# Mastering Biology Chp. 13 HW

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PART A - Analyzing the data Tables like the one shown here are useful for organizing sets of data representing a common set of values (in this case, percentages of A, G, C, and T) for a number of different samples (in this case, species). Does the distribution of bases in sea urchin DNA and salmon DNA follow Chargaff's rules?
Yes, because the %A approximately equals the %T and the %G approximately equals the %C in both species.
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PART B - Calculating missing data You can use Chargaff's rules to predict the percentage of one or more bases in the DNA of a species if at least one value is known. What is the %T in wheat DNA?
Approximately 28%
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PART C Use Chargaff's rules to predict the missing values for E. coli, human, and ox DNA. Round your answers to the nearest whole number.
E.coli - Cytosine: 25.3 - Thymine: 24.0 Human - Guanine: 19.8 - Cytosine: 19.8 Ox - Guanine: 21.0 - Cytosine: 21.0 - Thymine: 29.0
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PART D - Evaluating a hypothesis If Chargaff's equivalence rule is valid, then hypothetically we could extrapolate this to the combined genomes of all species on Earth (as if there were one huge Earth genome). In other words, the total amount of A in every genome on Earth should equal the total amount of T in every genome on Earth. Likewise, the total amount of G in every genome on Earth should equal the total amount of C in every genome on Earth. Calculate the average percentage for each base in your completed table. Do Chargaff's equivalence rules still hold true when you consider those six species together?
Yes, the average for A approximately equals the average for T, and the average for G approximately equals the average for C. [The averages from the table support Chargaff's A = T and G = C equivalence relationships.]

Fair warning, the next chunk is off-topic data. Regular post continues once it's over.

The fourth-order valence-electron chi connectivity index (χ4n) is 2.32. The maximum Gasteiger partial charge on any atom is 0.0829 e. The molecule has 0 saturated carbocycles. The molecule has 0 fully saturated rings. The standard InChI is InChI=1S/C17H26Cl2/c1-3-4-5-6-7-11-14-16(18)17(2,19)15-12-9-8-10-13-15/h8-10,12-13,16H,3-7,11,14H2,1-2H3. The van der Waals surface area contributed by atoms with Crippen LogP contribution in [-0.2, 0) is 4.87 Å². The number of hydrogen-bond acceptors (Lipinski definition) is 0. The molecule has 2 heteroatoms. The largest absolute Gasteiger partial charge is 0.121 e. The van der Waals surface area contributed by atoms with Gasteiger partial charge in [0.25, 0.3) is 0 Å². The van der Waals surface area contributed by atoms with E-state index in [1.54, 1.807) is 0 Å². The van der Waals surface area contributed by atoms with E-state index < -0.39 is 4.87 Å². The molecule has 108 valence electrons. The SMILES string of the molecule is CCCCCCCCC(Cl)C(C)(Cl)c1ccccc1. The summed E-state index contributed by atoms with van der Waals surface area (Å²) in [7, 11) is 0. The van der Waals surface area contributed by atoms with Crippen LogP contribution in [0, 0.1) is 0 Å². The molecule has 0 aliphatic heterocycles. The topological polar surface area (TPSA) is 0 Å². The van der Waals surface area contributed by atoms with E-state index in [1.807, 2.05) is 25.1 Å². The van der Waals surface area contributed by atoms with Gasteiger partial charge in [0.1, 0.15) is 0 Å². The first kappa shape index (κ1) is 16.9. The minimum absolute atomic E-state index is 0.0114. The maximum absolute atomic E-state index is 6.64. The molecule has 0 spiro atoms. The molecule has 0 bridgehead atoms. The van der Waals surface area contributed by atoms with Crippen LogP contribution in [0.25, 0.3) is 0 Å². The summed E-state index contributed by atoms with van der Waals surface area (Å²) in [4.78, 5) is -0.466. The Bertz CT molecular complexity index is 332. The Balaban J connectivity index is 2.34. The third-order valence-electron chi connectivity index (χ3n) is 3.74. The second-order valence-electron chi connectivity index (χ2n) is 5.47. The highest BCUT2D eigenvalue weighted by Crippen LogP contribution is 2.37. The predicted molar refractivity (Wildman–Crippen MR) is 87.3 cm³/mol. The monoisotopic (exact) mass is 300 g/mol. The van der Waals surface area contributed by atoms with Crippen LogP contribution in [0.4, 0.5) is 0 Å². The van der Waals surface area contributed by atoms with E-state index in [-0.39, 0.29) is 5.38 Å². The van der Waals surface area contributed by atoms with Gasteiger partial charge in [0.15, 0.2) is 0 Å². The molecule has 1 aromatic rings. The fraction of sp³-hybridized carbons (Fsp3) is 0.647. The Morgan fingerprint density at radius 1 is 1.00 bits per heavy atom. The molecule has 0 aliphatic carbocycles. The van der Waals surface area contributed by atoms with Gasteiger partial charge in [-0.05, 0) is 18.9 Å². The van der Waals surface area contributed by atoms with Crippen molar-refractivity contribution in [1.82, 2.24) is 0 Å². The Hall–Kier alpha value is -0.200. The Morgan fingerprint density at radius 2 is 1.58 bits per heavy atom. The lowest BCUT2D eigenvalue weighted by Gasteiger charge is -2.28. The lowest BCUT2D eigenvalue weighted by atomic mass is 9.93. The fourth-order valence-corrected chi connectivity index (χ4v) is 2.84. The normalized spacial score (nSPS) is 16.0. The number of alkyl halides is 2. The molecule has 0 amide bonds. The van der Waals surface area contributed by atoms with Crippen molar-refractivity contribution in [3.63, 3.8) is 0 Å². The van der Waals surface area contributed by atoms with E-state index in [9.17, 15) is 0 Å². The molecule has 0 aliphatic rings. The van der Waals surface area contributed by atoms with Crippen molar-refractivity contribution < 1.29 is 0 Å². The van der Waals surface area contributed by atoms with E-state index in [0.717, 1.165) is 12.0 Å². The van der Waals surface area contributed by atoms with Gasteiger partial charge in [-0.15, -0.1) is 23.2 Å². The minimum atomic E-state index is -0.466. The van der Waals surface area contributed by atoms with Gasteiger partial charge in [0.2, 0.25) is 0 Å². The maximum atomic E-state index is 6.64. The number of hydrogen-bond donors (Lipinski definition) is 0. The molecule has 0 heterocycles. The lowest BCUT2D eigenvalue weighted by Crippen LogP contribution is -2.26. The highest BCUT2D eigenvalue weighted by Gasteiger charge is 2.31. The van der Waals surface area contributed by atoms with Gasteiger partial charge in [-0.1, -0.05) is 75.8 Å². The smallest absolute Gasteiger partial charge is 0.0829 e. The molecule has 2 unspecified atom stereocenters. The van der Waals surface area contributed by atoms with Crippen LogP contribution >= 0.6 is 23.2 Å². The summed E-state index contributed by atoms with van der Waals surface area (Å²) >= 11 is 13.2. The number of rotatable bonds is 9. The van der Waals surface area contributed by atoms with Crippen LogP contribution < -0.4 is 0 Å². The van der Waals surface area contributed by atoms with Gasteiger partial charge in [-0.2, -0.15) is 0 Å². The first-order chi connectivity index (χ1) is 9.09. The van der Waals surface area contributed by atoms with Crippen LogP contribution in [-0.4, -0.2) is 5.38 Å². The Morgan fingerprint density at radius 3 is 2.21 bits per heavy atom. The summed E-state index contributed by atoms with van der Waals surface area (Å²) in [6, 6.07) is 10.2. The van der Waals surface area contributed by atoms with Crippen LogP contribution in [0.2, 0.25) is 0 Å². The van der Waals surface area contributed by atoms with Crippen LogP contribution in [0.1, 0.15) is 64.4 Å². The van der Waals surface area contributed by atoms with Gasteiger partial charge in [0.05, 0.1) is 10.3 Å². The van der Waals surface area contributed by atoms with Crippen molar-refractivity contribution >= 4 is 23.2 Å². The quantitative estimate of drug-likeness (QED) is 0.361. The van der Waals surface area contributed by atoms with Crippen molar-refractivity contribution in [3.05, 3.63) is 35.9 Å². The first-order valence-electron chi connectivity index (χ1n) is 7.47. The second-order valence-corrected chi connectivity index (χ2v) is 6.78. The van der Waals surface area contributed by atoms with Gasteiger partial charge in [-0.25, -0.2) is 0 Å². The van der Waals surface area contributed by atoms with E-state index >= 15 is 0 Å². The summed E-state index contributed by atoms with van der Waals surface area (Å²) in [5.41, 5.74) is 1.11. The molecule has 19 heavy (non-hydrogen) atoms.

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Complete the following vocabulary exercise related to DNA replication. Match the words in the left-hand column with the appropriate blank in the sentences in the right-hand column.
1. OKAZAKI FRAGMENTS are the short sections of DNA that are synthesized on the lagging strand of the replicating DNA. 2. After replication is complete, the new DNAs, called DAUGHTER DNA, are identical to each other. 3. During DNA replication, an open section of DNA, in which a DNA polymerase can replicate DNA, is called a REPLICATION FORK. 4. The enzyme that can replicate DNA is called DNA POLYMERASE. 5. The new DNA strand that grows continuously in the 5' to 3' direction is called the LEADING STRAND. [DNA replication is a central process in biochemistry and must be done with the highest precision. If a mistake is made in the replication of DNA, the error will propagate into future generations. An error that occurs during replication is called a mutation.]
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PART A - The experimental technique: Density-gradient centrifugation When a solution of cesium chloride (CsCl) is subjected to high-speed centrifugation, a stable density gradient is formed. Meselson and Stahl found that when cell contents were subjected to centrifugation with a CsCl solution, a band of DNA formed at the CsCl density that matched the density of the DNA. This technique is called density-gradient centrifugation. The test tubes below show the results of density-gradient centrifugation of five different DNA samples. Drag the description of each DNA sample to the appropriate location to identify the expected appearance of the DNA band(s) after density-gradient centrifugation.
-Test tube 1: b. DNA from E. coli cells grown in 14N -Test tube 2: e. DNA containing one strand of 15N-DNA and one strand of 14N-DNA -Test tube 3: a. DNA from E. coli cells grown in 15N -Test tube 4: c. A 1:1 mixture of DNA from cells grown in 14N and cells grown in 15N -Test tube 5: d. A 1:1 mixture of DNA from cells grown in 14N and 15N, heated (to disrupt hydrogen bonds) and cooled (to allow reannealing). [The densities of 14N/14N, 14N/15N, and 15N/15N double helices differ from each other and thus form bands in different positions. 14N/14N forms a band toward the top, 14N/15N in the middle, and 15N/15N toward the bottom. DNA from cells grown in 15N contains only 15N/15N double helices. DNA from cells grown in 14N contains only 14N/14N double helices. A 1:1 mixture of DNA from cells grown in 14N and cells grown in 15N contains both 14N/14N and 15N/15N double helices. A 1:1 mixture of DNA from cells grown in 14N and cells grown in 15N, heated and then cooled, contains 14N/14N, 14N/15N, and 15N/15N double helices. DNA containing one strand of 15N-DNA and one strand of 14N-DNA contains only 14N/15N double helices.]